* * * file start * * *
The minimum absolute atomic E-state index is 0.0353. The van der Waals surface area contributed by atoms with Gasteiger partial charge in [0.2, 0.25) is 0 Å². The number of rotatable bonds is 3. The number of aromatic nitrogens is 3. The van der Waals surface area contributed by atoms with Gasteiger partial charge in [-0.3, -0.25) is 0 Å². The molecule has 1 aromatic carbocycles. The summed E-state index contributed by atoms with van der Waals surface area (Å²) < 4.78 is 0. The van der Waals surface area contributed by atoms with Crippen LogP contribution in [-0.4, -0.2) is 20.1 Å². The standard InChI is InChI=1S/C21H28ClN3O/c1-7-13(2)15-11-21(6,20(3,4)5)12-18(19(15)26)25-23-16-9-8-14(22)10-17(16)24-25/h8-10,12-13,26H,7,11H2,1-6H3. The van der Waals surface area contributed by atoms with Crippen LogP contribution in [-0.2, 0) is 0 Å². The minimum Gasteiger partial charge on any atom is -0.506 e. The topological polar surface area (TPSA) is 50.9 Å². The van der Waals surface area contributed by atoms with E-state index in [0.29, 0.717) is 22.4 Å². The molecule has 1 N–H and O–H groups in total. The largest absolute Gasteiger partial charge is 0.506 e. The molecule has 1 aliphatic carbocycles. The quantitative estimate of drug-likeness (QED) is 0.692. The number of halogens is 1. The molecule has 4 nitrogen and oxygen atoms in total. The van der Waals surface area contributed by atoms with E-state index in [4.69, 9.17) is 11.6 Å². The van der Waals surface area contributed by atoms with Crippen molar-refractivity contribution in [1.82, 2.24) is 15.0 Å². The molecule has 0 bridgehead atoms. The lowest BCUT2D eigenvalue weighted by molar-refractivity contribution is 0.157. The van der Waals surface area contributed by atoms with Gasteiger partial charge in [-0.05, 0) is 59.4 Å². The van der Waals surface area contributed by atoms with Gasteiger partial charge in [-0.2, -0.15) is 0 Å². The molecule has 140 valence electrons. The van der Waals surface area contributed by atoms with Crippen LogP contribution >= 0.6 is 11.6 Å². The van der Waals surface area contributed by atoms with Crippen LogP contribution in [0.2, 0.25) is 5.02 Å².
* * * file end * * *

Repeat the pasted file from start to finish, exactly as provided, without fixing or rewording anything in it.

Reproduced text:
The minimum absolute atomic E-state index is 0.0353. The van der Waals surface area contributed by atoms with Gasteiger partial charge in [0.2, 0.25) is 0 Å². The number of rotatable bonds is 3. The number of aromatic nitrogens is 3. The van der Waals surface area contributed by atoms with Gasteiger partial charge in [-0.3, -0.25) is 0 Å². The molecule has 1 aromatic carbocycles. The summed E-state index contributed by atoms with van der Waals surface area (Å²) < 4.78 is 0. The van der Waals surface area contributed by atoms with Crippen LogP contribution in [-0.4, -0.2) is 20.1 Å². The standard InChI is InChI=1S/C21H28ClN3O/c1-7-13(2)15-11-21(6,20(3,4)5)12-18(19(15)26)25-23-16-9-8-14(22)10-17(16)24-25/h8-10,12-13,26H,7,11H2,1-6H3. The van der Waals surface area contributed by atoms with Crippen LogP contribution in [-0.2, 0) is 0 Å². The minimum Gasteiger partial charge on any atom is -0.506 e. The topological polar surface area (TPSA) is 50.9 Å². The van der Waals surface area contributed by atoms with E-state index in [0.29, 0.717) is 22.4 Å². The molecule has 1 N–H and O–H groups in total. The largest absolute Gasteiger partial charge is 0.506 e. The molecule has 1 aliphatic carbocycles. The quantitative estimate of drug-likeness (QED) is 0.692. The number of halogens is 1. The molecule has 4 nitrogen and oxygen atoms in total. The van der Waals surface area contributed by atoms with E-state index in [4.69, 9.17) is 11.6 Å². The van der Waals surface area contributed by atoms with Crippen molar-refractivity contribution in [1.82, 2.24) is 15.0 Å². The molecule has 0 bridgehead atoms. The lowest BCUT2D eigenvalue weighted by molar-refractivity contribution is 0.157. The van der Waals surface area contributed by atoms with Gasteiger partial charge in [-0.05, 0) is 59.4 Å². The van der Waals surface area contributed by atoms with Gasteiger partial charge in [-0.2, -0.15) is 0 Å². The molecule has 140 valence electrons. The van der Waals surface area contributed by atoms with Crippen LogP contribution >= 0.6 is 11.6 Å². The van der Waals surface area contributed by atoms with Crippen LogP contribution in [0.2, 0.25) is 5.02 Å².